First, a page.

Clan AA

Clan AA of aspartic peptidases (CAPs) is a group of proteolytic enzymes (Rawlings et al. 2008) that use an aspartate dyad and a molecule of water to hydrolyze a peptide bond (Fruton 1976). As shown in the figure below, the different enzymes belonging to clan AA can be divided in two large structural subgroups (Davies 1990; Rawlings et al. 2008), the first comprises all nonviral eukaryotic pepsin monomers structured in two protein domains of similar architecture, the second embraces all the single domain proteases that dimerize in their active form and are usually part of the pol polyprotein coded by LTR retrotransposons and retroviruses. It is usually assumed that the two-domain form of pepsins evolved from the gene duplication of a single ancestor (Tang et al. 1978) related to retroviral-like CAPs (Pearl and Taylor 1987). This is because the similar pseudo symmetry of both dimeric and monomeric CAPs (see Wlodawer and Gustchina 2000).

Clanaa 3D.gif
Penicillopepsin monomer and the HIV-1 CAP dimer, respectively adapted from 1APT and 1A30 PDB files.

The HIV-1 CAP and other retropepsins and pepsins have been studied and compared through structure-based alignments (Pearl and Taylor 1987; Weber 1989) and other comparisons (Wlodawer et al. 1989; Rao, Erickson, and Wlodawer 1991;Wlodawer and Gustchina 2000; Dunn et al. 2002; Cascadella et al. 2005; Li et al. 2005; Jaskolski et al. 2006). Upon that, the most prominent phenotype of almost but not all CAPs is a catalytic DT/SG triad (Pearl and Blundell 1984) displayed near to the N-terminus, and a glycine, preceded by two hydrophobic residues (normally isoleucine and leucine) close to the C-terminus of the peptidase core (Pearl and Taylor 1987). This core exhibits a poorly preserved hydrophobic architecture of ~90-150 residues in length (Pearl and Taylor 1987; Weber 1989), which usually follows a structural template rich in β-strands originally introduced by Andreeva (1991) to describe pepsins. The "Andreeva's template" thus defines the peptidase fold in all empirically characterized CAPs (Wlodawer et al. 1989; Rao, Erickson, and Wlodawer 1991; Wlodawer and Gustchina 2000; Dunn et al. 2002; Cascadella et al. 2005; Li et al. 2005; Jaskolski et al. 2006).

An important principle of peptidase classification has been established by MEROPS (Rawlings et al. 2008) (a general database on enzymology), according to which pepsins and LTR retroelement CAPs can be divided in five families: A1, A2, A3, A9 and A11 (according to the table below). Here, pepsins represent the family A1, which splits in 2 subfamilies - A1A and A1B. MEROPS classify the different CAPs encoded by vertebrate retroviruses (Retroviridae) as the family A2 (retropepsins) except those encoded by Spumaretroviruses, which were assigned to the family A9 (spumaretropepsins). MEROPS also classifies a few examples of Ty3/Gypsy CAPs in several sub-families within the family A2 because of their similarity to retropepsins. However, not all Ty3/Gypsy CAPs are similar to retropepsins just as not all the Retroviridae CAPs are retropepsins. The different CAPs encoded by Caulimoviridae and Ty1/Copia LTR retroelements were assigned to the families A3 and A11 respectively. The CAPs encoded by Bel/Pao LTR retroelements have no current family classification (for a more detailed perspective about the aforesaid LTR retroelement groups, see Eickbush and Malik 2002).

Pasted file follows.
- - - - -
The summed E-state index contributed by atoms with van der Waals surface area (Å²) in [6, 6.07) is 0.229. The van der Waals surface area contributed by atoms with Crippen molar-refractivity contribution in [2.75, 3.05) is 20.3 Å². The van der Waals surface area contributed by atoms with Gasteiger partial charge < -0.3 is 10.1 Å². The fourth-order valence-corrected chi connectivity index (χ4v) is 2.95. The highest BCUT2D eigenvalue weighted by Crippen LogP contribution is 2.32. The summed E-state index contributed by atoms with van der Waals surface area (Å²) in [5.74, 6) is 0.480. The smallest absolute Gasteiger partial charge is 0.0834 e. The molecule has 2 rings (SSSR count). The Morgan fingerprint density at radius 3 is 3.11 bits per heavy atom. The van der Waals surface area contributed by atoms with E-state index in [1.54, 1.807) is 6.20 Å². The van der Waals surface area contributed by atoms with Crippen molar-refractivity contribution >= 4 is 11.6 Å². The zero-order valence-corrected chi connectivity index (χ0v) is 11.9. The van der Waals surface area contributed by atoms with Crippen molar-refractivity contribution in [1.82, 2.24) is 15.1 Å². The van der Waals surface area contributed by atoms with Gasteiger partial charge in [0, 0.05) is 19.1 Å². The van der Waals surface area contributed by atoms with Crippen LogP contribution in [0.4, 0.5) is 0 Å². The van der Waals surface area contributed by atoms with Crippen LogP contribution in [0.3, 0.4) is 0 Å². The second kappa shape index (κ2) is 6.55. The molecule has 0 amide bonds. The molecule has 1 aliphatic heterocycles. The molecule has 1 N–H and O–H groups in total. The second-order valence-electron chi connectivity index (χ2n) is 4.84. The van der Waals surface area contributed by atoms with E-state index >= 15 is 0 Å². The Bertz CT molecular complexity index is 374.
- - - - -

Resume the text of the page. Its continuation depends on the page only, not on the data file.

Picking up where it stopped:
Letter Family Domain Genome
A1 Pepsins double domain non-viral
A2 Retropepsins homodomain retroelement-like
A3 Caulimoviral proteases homodomain retroelement-like
A9 Spumaretropepsins homodomain retroelement-like
A11 Ty1/Copia proteases homodomain retroelement-like
Adapted from MEROPS Database

In the post-genomic era, sequencing projects have revealed how the diversity of clan AA (i.e. the potential clan families and subfamilies) clearly exceeds the current classification. In fact, the split between the two structural forms of clan AA (dimeric and monomeric) is probably older than previously supposed as sequencing projects have recently revealed the presence of pepsin representatives in several prokaryotic genomes (see MEROPS Database) and two sets of single-domain nonviral CAPs in prokaryotes (COG3577 and COG5550) and three others in eukaryotes (DDI, NIX1 and SASPases) (Krylov and Koonin 2001; Puente et al. 2003; Bernard et al. 2005; Matsui et al. 2006). Having recognized that, the large diversity of clan AA clearly justifies the development and continuous update of a more detailed classification focussing on the different peptidases encoded by eukaryotic LTR retroelements and related host genes. With this aim, we have created the Clan AA Reference Database (CAARD), an in progress database created to investigate the major consensus and the phylogeny of clan AA to typify the different protein families by sequence logos and HMMs. In this first version, we perform a non-redundant evaluation of all clan AA families, but pay particular attention to Ty3/Gypsy and Retroviridae CAPs according to their differentiation into clades and genera. The database is in continuous progress and we are committed to perform similar investigation based on other LTR retroelement groups.

Welcome to the Gypsy Database (GyDB) an open editable database about the evolutionary relationship of viruses, mobile genetic elements (MGEs) and the genomic repeats where we invite all authors to contribute with their knowledge to improve and expand the topics.
Cite this project:

Llorens, C., Futami, R., Covelli, L., Dominguez-Escriba, L., Viu, J.M., Tamarit, D., Aguilar-Rodriguez, J. Vicente-Ripolles, M., Fuster, G., Bernet, G.P., Maumus, F., Munoz-Pomer, A., Sempere, J.M., LaTorre, A., Moya, A. (2011) The Gypsy Database (GyDB) of Mobile Genetic Elements: Release 2.0 Nucleic Acids Research (NARESE) 39 (suppl 1): D70-D74 doi: 10.1093/nar/gkq1061

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